Little Bighorn was the pinnacle of the Indians' power.

As I recall it, it was [Captain Frederick] and his command which started on to the left. General Custer and his command went straight ahead along the little tributary of the Little Big Horn River, but on the right bank of the stream, while Reno and his command marched parallel to Custer on the left bank. Soon after this, came direct to from with . Then we took a rather sharp angle to the left, and things began to liven up. We were then trotting our horses and going down a long hillside which took us to the Little Big Horn River, which we crossed. I believe it was Company M which had the advance and was the first to ford the river, Company A following, with G Company in the rear.

The Battle of Little Big Horn – Legends of America

The role of Battle of the Little Big Horn in the history of the United States of America.

Battle Of Little Bighorn | HistoryNet

In doing this forced marching, it was generally understood that Custer disobeyed the orders of Gen. Terry, insofar that we were expected -- as I have stated -- to meet Terry's command on the 27th. I have before me now a copy of the written instructions from Terry to Custer. This order reads in part that Custer should conform to the orders unless he saw sufficient reason for departing from them; and again it reads: "But it is hoped that the Indians, if upon the Little Big Horn, may be so nearly enclosed by the two columns (Terry's and Custer's) that their escape will be impossible." So while this order does not flatly designate June 27th as the time for meeting, yet it shows that Gen. Terry expected to be there with his command when the time for the attack was ripe. It was understood that Custer was under arrest on an order from President Grant, and that his object in going into the fight without Terry, was that if he were to win, he would get all the glory himself, and likely the charges against him would be dismissed. This may have spurred him on to take a desperate chance and make a fatal error. When he first viewed the village from the ridge and saw the immense number of tepees, he must have then observed that his puny force was totally inadequate to cope against the thousands of warriors in the valley below, far better armed than his own command.

The Battle of the Little Bighorn, 1876 - EyeWitness to …

It must have been a great satisfaction to the Indians to know that he was killed, as they had a dread and a fear of Custer, as he was known as the hardest-fighting white chief against them. He was a fearless and brave soldier, and many will agree with me that he was also a hard leader to follow. He always had several good horses whereby he could change mounts every three hours if necessary, carrying nothing but man and saddle, while our poor horses carried man, saddle, blankets, carbine, revolver, haversack, canteen, 10 days' rations of oats and 150 rounds of 45-caliber ammunition, which of itself would weigh more than ten pounds -and we had no extra horses to change off. With the forced night march we made to .get to the Little Big Horn, it is no secret why our horses played out before going into action. A number of these worn animals were brought in by the rear guard. A comrade friend of mine - a member of one of the companies with Custer, was fortunate in being detailed to go with the rear guard. His horse had played out and he could not go into action.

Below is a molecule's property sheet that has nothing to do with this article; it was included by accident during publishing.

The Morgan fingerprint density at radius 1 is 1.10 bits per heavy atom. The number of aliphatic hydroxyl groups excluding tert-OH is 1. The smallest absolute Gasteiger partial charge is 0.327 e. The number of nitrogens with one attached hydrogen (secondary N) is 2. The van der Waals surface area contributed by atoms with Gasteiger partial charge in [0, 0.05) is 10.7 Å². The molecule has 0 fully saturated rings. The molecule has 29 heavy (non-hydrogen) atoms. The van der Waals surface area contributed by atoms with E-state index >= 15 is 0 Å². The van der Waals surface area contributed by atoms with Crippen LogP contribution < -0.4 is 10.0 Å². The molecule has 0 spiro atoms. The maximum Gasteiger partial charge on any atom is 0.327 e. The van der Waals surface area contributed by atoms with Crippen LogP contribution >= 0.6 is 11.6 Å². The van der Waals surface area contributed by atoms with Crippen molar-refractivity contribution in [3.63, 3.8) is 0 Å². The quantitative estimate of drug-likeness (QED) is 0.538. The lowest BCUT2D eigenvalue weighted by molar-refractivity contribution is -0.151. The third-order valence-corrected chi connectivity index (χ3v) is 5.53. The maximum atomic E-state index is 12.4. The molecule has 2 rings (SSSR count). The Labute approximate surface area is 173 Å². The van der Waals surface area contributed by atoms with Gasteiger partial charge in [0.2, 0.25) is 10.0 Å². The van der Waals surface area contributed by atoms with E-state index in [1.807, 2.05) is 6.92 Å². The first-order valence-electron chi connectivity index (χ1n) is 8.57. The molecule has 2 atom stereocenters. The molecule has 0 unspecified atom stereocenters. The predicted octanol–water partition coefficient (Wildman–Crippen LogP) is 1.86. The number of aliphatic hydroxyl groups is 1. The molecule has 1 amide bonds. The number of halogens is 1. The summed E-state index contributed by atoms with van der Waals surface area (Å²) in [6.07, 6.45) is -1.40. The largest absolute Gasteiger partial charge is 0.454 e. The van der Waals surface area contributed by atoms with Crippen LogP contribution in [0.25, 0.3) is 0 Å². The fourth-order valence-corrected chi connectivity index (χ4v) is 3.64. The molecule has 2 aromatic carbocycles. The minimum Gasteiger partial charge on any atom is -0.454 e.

Herendon charged across the Little Bighorn River with Reno as the soldiers met an overwhelming force of Sioux streaming from their encampment.
The Battle of the Little Big Horn Ron Wild relates the story of Custer’s Last Stand

Where the Battle of the Little Big Horn began

Quickly finding themselves in a desperate battle with little hope of any relief, Reno halted his charging men before they could be trapped, fought for ten minutes in dismounted formation, and then withdrew into the timber and brush along the river.

Battle of the Little Bighorn | Summary, Location, & …

After many bloody conflicts between the travellers and native Americans, Fort Phil Kearny became the site of a violent war between the US army and the Sioux, Cheyenne and Arapaho Indians, who left their reservations to protect the last great hunting ground on the plains of the Black Hills. They gathered in Montana with their leader, Sitting Bull, to fight for their land. Sitting Bull was the spiritual and political leader of the Before the epic battle in Little Big Horn, the great one had visions of dead soldiers falling into his camp. To the tribes, the battle signified a total end of their nomadic lifestyle. It was an end of an era in which they could roam freely and follow the buffalo herds, and they were determined with the strength of their spiritual guides to hold onto their land at all costs.

Lakota Victory: The Battle of Little Bighorn - The Official …

Little Big Horn College is a two-year, tribally owned community college, serving the people of the Crow Indian Reservation. The college is directed by the Board of Trustees elected by districts within the reservation.